Skipper goes on trial over tall ship deaths

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The Independent Online
The owner and skipper of what was the world's oldest working square- rigged sailing vessel yesterday went on trial for the alleged manslaughter of three crew members lost when the vessel broke up on the north Cornwall coast.

Mark Litchfield, 56, who was among 11 survivors when the 137-year-old wooden tall ship Maria Asumpta was wrecked as she approached Padstow in May 1995, appeared before Mr Justice Butterfield at Exeter Crown Court.

The three lost crew were Anne Taylor, 50, of Wallingford, Oxfordshire; Emily MacFarlane, 19, of Felixstowe, Suffolk; and 24-year-old John Shannon from Queensland, Australia.

The jury of six men and six women heard that Mr Litchfield, of Boxley, Kent, had pleaded not guilty to the manslaughter charges at an earlier hearing. Mr Justice Butterfield, who said the trial could last over six weeks, adjourned the hearing until today.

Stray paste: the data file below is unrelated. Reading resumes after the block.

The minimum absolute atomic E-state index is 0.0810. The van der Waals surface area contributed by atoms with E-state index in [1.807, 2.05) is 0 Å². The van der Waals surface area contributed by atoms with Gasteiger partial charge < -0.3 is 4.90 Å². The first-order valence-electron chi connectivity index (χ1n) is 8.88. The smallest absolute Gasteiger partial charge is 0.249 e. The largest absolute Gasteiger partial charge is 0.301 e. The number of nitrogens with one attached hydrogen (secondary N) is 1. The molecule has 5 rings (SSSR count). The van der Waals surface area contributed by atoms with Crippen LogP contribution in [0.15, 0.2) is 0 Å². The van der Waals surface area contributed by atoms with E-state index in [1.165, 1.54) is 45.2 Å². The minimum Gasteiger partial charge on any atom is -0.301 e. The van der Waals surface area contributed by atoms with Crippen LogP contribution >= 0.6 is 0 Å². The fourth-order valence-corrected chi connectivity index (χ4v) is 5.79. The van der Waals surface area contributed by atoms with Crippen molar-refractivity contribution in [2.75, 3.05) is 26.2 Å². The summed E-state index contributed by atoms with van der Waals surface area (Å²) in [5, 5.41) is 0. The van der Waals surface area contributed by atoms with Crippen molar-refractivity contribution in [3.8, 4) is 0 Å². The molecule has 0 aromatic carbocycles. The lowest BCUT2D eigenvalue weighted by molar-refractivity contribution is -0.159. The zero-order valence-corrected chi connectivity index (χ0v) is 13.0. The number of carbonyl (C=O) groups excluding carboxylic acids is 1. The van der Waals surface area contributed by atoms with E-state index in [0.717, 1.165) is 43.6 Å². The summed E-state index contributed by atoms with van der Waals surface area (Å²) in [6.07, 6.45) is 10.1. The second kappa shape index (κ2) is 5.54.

The charges allege that Mr Litchfield unlawfully killed Anne Taylor on 30 May 1995, and unlawfully killed Emily MacFarlane and John Shannon between 19 May and 25 June 1995.

In each case the charge alleged that as master and owner of the vessel, Mr Litchfield owed a duty to take reasonable care of all those who sailed on her, including the three who died.

In each case the charges also allege that he was in breach of that duty and did not take reasonable care of the crew who died.

It was claimed that he failed to plan, navigate and execute a safe passage for the vessel from Hartland Point towards Padstow, and in particular failed to sail the vessel at a safe distance from the shore.

It was also alleged that he sailed the ship so close to the shore that he had to rely on using the engines to avoid grounding on Mouls Rock, knowing that the diesel fuel was contaminated and likely to cause the engines to fail.